The lobby is a carefully thought out space with comfy sofas and chairs to relax and with splashes of colour - a red chair here, a green stool there and a neon sign saying apres whiski (with the “whi” unlit) - for visual stimulation and a games area to one side with toys and Apple computers to keep both kids and adults entertained.
The sense of playfulness extends to the bedrooms where each of the 99 rooms comes with a game and a brightly coloured card saying, “Play with me.” For the record the one in my room was infuriating, the aim to get five small balls to the centre of a small, round board inset with a maze of grooves. For the more contemplative, there’s also a book to peruse; in my case, Art in Interesting Places. It’s a nice touch as was the vibrant orange Smeg fridge and clothes hooks contrasting with the marine blue mugs.
The predominant colours though are a mix of whites, beige and light brown making for a contemporary, relaxing feel in my Deluxe room, replete with a king size bed and skin blasting power shower. How anyone can be tempted from these comforts to head to the gym is beyond me, hence why I failed to make use of the facilities in the 92sq metres fitness centre, chock full of the latest exercise machines - elliptical cross-trainers, GX bikes, weight benches and pulleys.
More my scene after enjoying Snowmass’s extensive slopes was relaxing in one of the hotel’s outdoor hot tubs, located at the front of the hotel. Not great for privacy but perfect for restoring aching limbs after a day on the mountain and watching people on one of the village’s other significant new developments, an outdoor ice rink. The constant movement of skaters, old and young, giving life to a space previously used as a car park.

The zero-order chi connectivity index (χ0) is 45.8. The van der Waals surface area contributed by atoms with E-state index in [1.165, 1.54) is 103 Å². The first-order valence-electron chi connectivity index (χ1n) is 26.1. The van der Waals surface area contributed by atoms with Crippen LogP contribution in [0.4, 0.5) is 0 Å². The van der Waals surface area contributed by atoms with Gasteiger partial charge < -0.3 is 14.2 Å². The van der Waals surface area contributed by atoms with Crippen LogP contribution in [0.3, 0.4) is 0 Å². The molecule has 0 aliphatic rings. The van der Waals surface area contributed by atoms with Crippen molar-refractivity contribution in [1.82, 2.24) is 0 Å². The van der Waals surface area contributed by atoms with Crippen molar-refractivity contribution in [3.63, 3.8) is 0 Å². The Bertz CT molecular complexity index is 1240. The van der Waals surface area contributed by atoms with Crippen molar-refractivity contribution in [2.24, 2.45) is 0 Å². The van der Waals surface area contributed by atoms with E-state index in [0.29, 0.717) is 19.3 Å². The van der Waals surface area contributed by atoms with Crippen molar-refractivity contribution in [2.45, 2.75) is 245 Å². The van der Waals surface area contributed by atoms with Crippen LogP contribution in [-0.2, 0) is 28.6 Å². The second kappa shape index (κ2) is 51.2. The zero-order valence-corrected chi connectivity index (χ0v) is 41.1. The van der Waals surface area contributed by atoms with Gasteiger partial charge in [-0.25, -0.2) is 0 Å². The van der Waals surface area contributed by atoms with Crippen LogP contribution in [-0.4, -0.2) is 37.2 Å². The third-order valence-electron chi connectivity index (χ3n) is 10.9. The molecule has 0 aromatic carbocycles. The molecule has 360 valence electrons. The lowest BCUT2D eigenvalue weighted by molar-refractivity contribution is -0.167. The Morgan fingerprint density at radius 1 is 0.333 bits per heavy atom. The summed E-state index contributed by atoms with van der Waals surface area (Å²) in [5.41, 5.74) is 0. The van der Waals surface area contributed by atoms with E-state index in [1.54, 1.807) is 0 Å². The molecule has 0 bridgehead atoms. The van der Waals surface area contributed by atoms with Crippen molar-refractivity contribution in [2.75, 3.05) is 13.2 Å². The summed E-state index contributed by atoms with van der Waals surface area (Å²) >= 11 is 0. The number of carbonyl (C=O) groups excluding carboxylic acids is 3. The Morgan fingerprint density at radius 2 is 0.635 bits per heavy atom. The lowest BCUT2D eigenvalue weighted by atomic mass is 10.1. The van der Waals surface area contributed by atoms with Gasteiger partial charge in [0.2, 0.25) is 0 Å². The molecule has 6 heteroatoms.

Flanking the ice rink are two further additions. One a low-rise, community centre called Collective, offering live music, art, theatre and talks. When I popped in there was a solo guitarist belting out tunes to a rapt audience of mostly over 50s and a sprinkling of younger couples and children.
On the other flank lies Snowmass’s most exclusive residential spaces - the Lumin building - housing three luxury apartments and a Four Mountain Sports ski and snowboard shop, a snowball’s throw away from the Elk Camp Gondola.
All the apartments have been bought including the 305 sqm four bedroom penthouse which was on the market for $6,300,000. The Limelight had 11 apartments for sale too, ranging in price from $1,925,000 to $4,765,000; only two remain.
The next big development, located behind the community centre, is due to come on stream this Autumn. Shrouded in a cloth covering when I was there, One Snowmass will comprise two residential buildings with 41 condominium residences connected by a glass walkway. Amenities available to owners will include a rooftop lounge with infinity spa pool, fire pit, fitness centre and lounge areas. One Snowmass will also house the Snowmass Base Village arrival centre with check-in and concierge services, a restaurant and retail space, a yoga studio, as well as the mountain’s medical clinic.
Further evidence that Snowmass really is upping its game.
Ski Independence offers seven nights at the Limelight Snowmass in a Deluxe room on a bed and breakfast basis, based on two sharing and including transfers and flights from London to Aspen with United Airlines from £2,602.